COLUMBUS, Ohio Men are three times more likely than women to develop a common form of skin cancer but medical science doesn't know why. A new study may provide part of the answer.
Researchers at The Ohio State University Comprehensive Cancer Center Arthur G. James Cancer Hospital and Richard J. Solove Research Institute (OSUCCC James) have found that male mice had lower levels of an important skin antioxidant than female mice and higher levels of certain cancer-linked inflammatory cells.
The antioxidant, a protein called catalase, inhibits skin cancer by mopping up hydrogen peroxide and other DNA-damaging reactive-oxygen compounds that form during exposure to ultraviolet B light (UVB), a common source of sunburn and cancer-causing skin damage. Studies by others have linked low catalase activity to skin cancer progression.
The research is published online in the Journal of Investigative Dermatology.
The findings suggest that women may have more natural antioxidant protection in the skin than men, say study co-leaders Gregory Lesinski and Tatiana Oberyszyn, both of the OSUCCC James.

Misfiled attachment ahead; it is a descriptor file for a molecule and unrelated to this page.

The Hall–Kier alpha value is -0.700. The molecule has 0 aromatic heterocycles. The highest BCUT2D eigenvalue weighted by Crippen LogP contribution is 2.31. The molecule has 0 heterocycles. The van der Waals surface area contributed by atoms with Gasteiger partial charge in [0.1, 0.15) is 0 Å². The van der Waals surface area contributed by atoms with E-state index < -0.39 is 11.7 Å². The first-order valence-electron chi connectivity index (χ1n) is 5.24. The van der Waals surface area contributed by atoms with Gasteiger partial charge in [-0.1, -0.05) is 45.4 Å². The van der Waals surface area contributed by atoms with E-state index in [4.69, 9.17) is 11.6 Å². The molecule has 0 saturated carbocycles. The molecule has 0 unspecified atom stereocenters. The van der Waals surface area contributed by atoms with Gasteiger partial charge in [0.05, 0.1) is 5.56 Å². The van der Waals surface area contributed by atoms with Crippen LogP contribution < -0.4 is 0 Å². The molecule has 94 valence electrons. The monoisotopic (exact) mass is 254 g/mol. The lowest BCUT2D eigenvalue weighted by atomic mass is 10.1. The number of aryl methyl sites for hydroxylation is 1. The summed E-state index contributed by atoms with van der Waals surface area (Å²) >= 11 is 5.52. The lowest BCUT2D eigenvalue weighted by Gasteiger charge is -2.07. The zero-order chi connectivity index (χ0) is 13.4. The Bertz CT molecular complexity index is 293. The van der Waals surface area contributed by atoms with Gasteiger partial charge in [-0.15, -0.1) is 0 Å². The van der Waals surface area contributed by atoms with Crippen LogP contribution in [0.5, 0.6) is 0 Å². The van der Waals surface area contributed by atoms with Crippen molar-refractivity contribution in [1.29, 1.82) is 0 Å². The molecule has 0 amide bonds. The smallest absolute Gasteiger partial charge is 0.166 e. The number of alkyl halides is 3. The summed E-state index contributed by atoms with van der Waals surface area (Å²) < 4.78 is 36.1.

"As a result, men may be more susceptible to oxidative stress in the skin, which may raise the risk of skin cancer in men compared to women," says Lesinski, an assistant professor of molecular virology, immunology and medical genetics and a member of the OSUCCC James Innate Immunity Program.
The study also found that UVB exposure caused a unique inflammatory white blood cell population called 'myeloid-derived suppressor cells' to migrate from the bone marrow into the exposed skin. Furthermore, higher numbers of these cells moved into the skin of male mice than female mice.
"To our knowledge, we've shown for the first time that UVB exposure causes a migration of systemic myeloid-derived suppressor cells, and it suggests that these cells might be a novel source of UVB-induced immune suppression," says first author Nicholas Sullivan, a resea
|Contact: Darrell E. Ward|
Ohio State University Medical Center